From the moment we entered the Roslyn Packer Theatre the opening night for Season Two Bonachela / Obarzenek emanated understated elegance and the contemporary snapshot that is the culmination of 50 years of Sydney Dance Company.
There could not have been a more fitting celebration of 50 years than through multi-generational multi-skill level contemporary dance gathering in performance, of current Company dancers and Company alumni dancers with unrehearsed audience members - Us 50.
"Each new young dancer is instructed and influenced by older ones who inevitably depart. Similar to an aural tradition, but in movement, the way of making and performing is passed one to the other, and the accumulation of all the dancers' individual styles have helped to shape the Company's identity. Rather than examples of historical repertoire, Us 50 focuses on this daily process in the dance studio." extols Us 50 choreographer Gideon Obarzenek.
"For an institution whose most powerful legacy is ephemeral, its history is not only passed on through bodies of the dancers but is also accumulated in the memories of its audience. So, to represent this much larger and very important part of Sydney Dance Company, we are also joined by 25 new audience members every night. With no rehearsals, these brave participants are directed live, via earphones, by one of the people who instruct the dancers every day in the studio."
On a minimalist stage, contemporary dance meets live performance installation, Us 50 commenced with former artist of Sydney Dance Company Sheree de Costa at the young age of 60 centre stage. Immediately apparent is the contribution of Harriet Oxley in the rich contrasting and textured costumes of the alumni were layered in deep hues of burgundies from glittering lurex drapes to casual loose hanging t-shirts, while the current Company dancers were in lighter younger fresher tones.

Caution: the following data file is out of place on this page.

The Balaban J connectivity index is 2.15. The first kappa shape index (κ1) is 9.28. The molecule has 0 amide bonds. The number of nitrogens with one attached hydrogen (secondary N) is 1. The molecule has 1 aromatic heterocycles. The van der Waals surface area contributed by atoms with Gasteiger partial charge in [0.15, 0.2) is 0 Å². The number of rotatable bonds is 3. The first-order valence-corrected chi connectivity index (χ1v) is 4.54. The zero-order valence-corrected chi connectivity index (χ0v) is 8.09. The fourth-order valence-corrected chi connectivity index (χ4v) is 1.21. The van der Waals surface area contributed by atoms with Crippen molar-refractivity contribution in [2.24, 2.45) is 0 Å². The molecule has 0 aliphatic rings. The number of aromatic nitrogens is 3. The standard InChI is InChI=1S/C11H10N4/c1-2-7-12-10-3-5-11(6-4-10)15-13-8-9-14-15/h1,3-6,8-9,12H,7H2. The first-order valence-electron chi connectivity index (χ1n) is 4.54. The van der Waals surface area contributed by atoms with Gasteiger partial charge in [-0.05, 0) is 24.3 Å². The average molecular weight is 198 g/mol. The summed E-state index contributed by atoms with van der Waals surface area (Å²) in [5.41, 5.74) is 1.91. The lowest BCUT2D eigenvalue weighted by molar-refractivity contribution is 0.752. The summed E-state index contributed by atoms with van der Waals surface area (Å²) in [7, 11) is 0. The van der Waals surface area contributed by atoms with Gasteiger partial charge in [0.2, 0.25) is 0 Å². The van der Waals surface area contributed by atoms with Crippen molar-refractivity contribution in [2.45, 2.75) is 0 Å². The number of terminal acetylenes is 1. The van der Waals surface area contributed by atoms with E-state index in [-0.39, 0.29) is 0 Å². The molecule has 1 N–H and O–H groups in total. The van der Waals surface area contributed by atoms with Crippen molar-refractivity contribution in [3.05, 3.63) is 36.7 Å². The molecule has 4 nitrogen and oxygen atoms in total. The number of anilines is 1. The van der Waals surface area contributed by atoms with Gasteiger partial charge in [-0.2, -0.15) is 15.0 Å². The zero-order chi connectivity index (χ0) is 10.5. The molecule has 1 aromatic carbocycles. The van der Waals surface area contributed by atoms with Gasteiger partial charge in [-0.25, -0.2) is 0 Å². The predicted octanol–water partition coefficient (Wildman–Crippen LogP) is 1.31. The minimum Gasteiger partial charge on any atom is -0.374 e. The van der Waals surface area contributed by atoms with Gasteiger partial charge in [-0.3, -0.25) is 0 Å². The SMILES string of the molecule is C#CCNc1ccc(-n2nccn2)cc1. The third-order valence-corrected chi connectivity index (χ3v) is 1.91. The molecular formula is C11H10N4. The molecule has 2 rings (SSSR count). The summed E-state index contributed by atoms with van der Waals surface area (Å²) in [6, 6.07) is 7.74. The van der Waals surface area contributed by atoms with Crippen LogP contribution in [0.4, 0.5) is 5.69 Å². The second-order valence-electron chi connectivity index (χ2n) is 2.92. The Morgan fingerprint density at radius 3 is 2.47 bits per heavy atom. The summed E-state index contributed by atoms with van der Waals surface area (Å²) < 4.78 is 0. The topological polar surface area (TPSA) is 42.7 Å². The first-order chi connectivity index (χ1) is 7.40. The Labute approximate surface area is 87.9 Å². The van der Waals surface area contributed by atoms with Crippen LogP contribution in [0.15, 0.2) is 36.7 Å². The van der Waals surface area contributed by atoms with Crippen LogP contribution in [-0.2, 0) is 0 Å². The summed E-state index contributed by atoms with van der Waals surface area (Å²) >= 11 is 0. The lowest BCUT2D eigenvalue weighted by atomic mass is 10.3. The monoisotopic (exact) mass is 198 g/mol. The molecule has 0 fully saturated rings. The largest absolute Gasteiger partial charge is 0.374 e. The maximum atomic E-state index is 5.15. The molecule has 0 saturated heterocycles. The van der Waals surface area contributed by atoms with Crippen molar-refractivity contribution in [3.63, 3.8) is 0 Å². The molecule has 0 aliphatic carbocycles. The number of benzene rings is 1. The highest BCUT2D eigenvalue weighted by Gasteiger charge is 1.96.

The brilliance of the choreography to the music of composer Chris Clark, utilized full dance movement for the nubile professionals, then scaled to greater focus on arms, and easier mass movement for the audience community. At one time approaching the finale we saw each trained dancer paired with a mimicking lyrebird of the untrained. At another the lights shone on those returning to the stage. What transpired was greater than the individual 50 parts. A magnificent tribute. And it was eaten up by the audience. Who in themselves even from their theatre seats seem to transcend the night and by osmosis be absorbed into the performance.
The Season Two double bill started with an eight minute video capturing just some of the highlights from 1969 until now, and perfectly demonstrating the changes in direction from pointe shoes to barefeet, from female male partnering to boys lift boys and girls lift girls and girls lift boy and boys lift girls of today.
The first act portrays the statement of today, revisiting the 2010 choreography of Rafael Bonachela, uplifted by the current dancers. What a delight to see this work again in new light, capturing the last professional incantation with Bonachela as artistic director of the now globally acclaimed Sydney Dance Company.
Sydney performances of Season Two Bonachela / Obarzenek continue at Roslyn Packer Theatre in a short season just until 9 November.
Also coming up, meet the new breed of Australian dance creators in four world premieres at Carriageworks 28 November - 7 December.
Photos by Don Arnold
Sydney Dance Company Alumni 10
Sheree da Costa, Nina Veretennikova, Linda Rideway Gamblin, Kathryn Dunn, Lea Francis, Wakako Asano, Stefan Karlsson, Bill Pengelly, Bradley Chatfield, Kip Gamblin.
Sydney Dance Company Current Company Dancers
Riley Fitzgerald, Dimitri Kleioris, Victor Zarallo, Liam Green, Luke Hayward, Jacopo Grabar, Alexander Borg, Davide Di Giovanni, Juliette Barton, Chloe Leong, Chloe Young, Janessa Dufty, Holly Doyle, Jesse Scales, Emily Seymour, Mia Thompson.